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Poem by Deeya Bhattacharya

 

Diamelen’s Illness
( After Conrad’s The Lagoon)

Today I would write a tale
a tale of lost love
a betrothal
of brightness and grey

Today I will write about us
our foliage
how we beguiled our loss
about our roots in an alien soil
about a flood
which indelible carried us away
among fresh green bamboos
and ripe brown paddies

I would write about a girl
addicted to loss and wilderness
about half-moon nights
above silvery streams
about the parched lips
which sang of fireflies
the ‘ jugnu’ at her nape
and of vague stories in
rough traces

Today I would speak at noon
about the calm pool in your eyes
about every hushed breath
emanated out of the sampan

about taking you hostage
from Inchi Midah.

*Jugnu- firefly
*Inchi Midah- the wife of a noble in the short story The Lagoon.
*Sampan- a relatively flat-bottomed Chinese wooden boat

 

"Balloon' © Stacy Esch
“Balloon’ © Stacy Esch

 

Deeya Bhattacharya is an internationally published poet. Her works have been anthologized widely. She read poetry in Fests. She is a Haikuist too associated with Poets International, Bangalore, India.

Stacy Esch lives and works in West Chester, Pennsylvania, teaching English at West Chester University. Digital art and photography are the twin passions that compete alongside her interest in writing, reading, songwriting, and gardening. She has previously published works in Ibbetson Street, Turkshead Review and wordriver literary review. She has produced cover art for chapbooks by Kenneth Pobo (Save My Place and Placemats) and her artwork is featured at Spruce Alley Press, where she published a colorful 2014 Calendar as well as distinctive illustrations for the chapbook, When The Light Turns Green.

 

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Poem by David Leo Sirois

 

Lullaby
            on the occasion of Paris attacks, 13/11/2015

The stars revolve around our heads,
& this moon is no fake –
I just cannot help but give,
but am I authorized to take?

        I know we love our pretty city –
        but one day we all have to go.
        Will I stay here with my pigeons?
        We all unlearn, just to know.

I am older than the Seine –
you are youthful as new snow.
Oh, but it don’t snow here in this town –
if it did, outdoors you’d go.

        I know we love our pretty city –
        but one day we all have to go.
        Will I stay here with my pigeons?
        We all unlearn, just to grow.

Well, you could make a shadow laugh,
& I am much in debt
to your luminous kindness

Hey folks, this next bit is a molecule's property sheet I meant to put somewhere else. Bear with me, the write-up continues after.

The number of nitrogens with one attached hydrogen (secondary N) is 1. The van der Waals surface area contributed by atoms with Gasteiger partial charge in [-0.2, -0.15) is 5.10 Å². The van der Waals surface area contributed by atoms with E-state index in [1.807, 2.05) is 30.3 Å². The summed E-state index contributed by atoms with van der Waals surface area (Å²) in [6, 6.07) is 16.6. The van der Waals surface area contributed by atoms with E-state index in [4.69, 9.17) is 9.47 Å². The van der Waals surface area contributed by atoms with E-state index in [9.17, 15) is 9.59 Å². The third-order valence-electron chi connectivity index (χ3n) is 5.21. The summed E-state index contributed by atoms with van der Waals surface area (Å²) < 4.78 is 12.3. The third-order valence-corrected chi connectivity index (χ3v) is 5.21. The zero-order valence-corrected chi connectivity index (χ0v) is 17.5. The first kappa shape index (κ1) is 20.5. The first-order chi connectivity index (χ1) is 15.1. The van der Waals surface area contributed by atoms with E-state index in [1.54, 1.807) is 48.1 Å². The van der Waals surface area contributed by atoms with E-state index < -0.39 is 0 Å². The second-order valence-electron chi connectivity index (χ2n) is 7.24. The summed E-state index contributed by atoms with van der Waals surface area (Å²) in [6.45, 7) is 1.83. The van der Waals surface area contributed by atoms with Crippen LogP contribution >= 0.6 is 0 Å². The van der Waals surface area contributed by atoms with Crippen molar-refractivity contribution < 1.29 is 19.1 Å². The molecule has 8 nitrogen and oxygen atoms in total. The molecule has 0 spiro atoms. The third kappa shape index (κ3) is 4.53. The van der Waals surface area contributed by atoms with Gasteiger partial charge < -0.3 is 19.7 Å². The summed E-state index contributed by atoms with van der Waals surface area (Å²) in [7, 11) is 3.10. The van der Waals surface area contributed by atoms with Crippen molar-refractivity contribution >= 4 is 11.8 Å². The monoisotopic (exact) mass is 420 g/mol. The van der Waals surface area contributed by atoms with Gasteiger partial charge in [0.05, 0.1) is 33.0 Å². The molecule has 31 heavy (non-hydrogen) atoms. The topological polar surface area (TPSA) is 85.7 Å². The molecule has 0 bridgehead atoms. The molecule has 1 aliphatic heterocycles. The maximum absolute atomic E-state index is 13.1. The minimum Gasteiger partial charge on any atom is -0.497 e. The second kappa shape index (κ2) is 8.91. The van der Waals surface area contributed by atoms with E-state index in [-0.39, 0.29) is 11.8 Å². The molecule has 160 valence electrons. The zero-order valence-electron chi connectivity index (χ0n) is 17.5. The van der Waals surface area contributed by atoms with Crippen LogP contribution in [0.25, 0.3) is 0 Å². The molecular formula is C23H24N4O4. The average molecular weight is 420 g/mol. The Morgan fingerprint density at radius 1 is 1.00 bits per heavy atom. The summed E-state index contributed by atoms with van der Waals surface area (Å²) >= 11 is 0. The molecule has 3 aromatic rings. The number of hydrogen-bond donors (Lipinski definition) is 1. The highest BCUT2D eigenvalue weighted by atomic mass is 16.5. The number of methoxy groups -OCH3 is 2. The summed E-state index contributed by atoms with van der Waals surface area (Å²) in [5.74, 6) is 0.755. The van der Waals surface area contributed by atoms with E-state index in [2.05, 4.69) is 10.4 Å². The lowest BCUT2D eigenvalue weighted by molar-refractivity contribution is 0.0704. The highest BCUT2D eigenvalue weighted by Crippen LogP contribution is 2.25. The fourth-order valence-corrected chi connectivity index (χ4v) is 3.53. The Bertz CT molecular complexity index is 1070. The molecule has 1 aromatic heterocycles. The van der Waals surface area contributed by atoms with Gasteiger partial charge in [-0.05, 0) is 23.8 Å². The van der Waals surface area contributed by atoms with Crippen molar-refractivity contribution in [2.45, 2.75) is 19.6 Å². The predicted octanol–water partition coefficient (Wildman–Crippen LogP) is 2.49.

& crazy alphabet.

        I know we love our pretty city –
        But one day we all have to go.
        Will I stay here with my pigeons?
        We are heavy with what we know…

Please, please, please…
Sing me to sleep. Sing me to sleep.

 

 

David Leo Sirois was born in Edmundston, New Brunswick, and grew up across the border in Madawaska, Maine, the northernmost town on the East Coast. He attended Bennington College in Bennington, Vermont, majoring in Literature and Languages. He has served as a staff writer for The Better Drink: A Sparkling Wine and Living Magazine, contributing poetry, essays, fiction and film reviews. His poems have also appeared in journals including Silo, Poesy, Ibbetson Street, I Left This Here For You To Read, and Echoes. He currently resides in Paris France where he hosts the open mic SpokenWord 2 – Open Secret.

Stacy Esch lives and works in West Chester, Pennsylvania, teaching English at West Chester University. Digital art and photography are the twin passions that compete alongside her interest in writing, reading, songwriting, and gardening. She has previously published works in Ibbetson Street, Turkshead Review and wordriver literary review. She has produced cover art for chapbooks by Kenneth Pobo (Save My Place and Placemats) and her artwork is featured at Spruce Alley Press, where she published a colorful 2014 Calendar as well as distinctive illustrations for the chapbook, When The Light Turns Green.

 

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Poem by Ajise Vincent

 

Truce

The cadences of our love are apogees of ploys
Drowning in the gourd of lust
They are bonfires within the mesh of conundrums, cracked

The cadences of our love are whispers of myths
That ride on shadows of silence
Their nodes are sprouts on the root of winds

The cadences of our love are calabashes
Pilfered by spears of droughts,
They thirst for the blood of goddesses
Enshrouded in the shrine of virulence

They cadences of our love are realities of aborted fantasies
Cuddled by dews at dawn.
They are litanies that hear the rust of crows.

 

"Lost" © Stacy Esch
“Lost” © Stacy Esch

 

Ajise Vincent is a Nigerian Poet. His poems “Song of a Progeny” was a shortlisted poem at the Korea-Nigeria Poetry feast, 2015. His works have been published in London-grip magazine, Eureka Kalahari Review, Sakonfa literary Magazine, AfricanWriter, Indian periodical, Jalada Africa, Harbinger Asylum and various literary outlets.

Stacy Esch lives and works in West Chester, Pennsylvania, teaching English at West Chester University. Digital art and photography are the twin passions that compete alongside her interest in writing, reading, songwriting, and gardening. She has previously published works in Ibbetson Street, Turkshead Review and wordriver literary review. She has produced cover art for chapbooks by Kenneth Pobo (Save My Place and Placemats) and her artwork is featured at Spruce Alley Press, where she published a colorful 2014 Calendar as well as distinctive illustrations for the chapbook, When The Light Turns Green.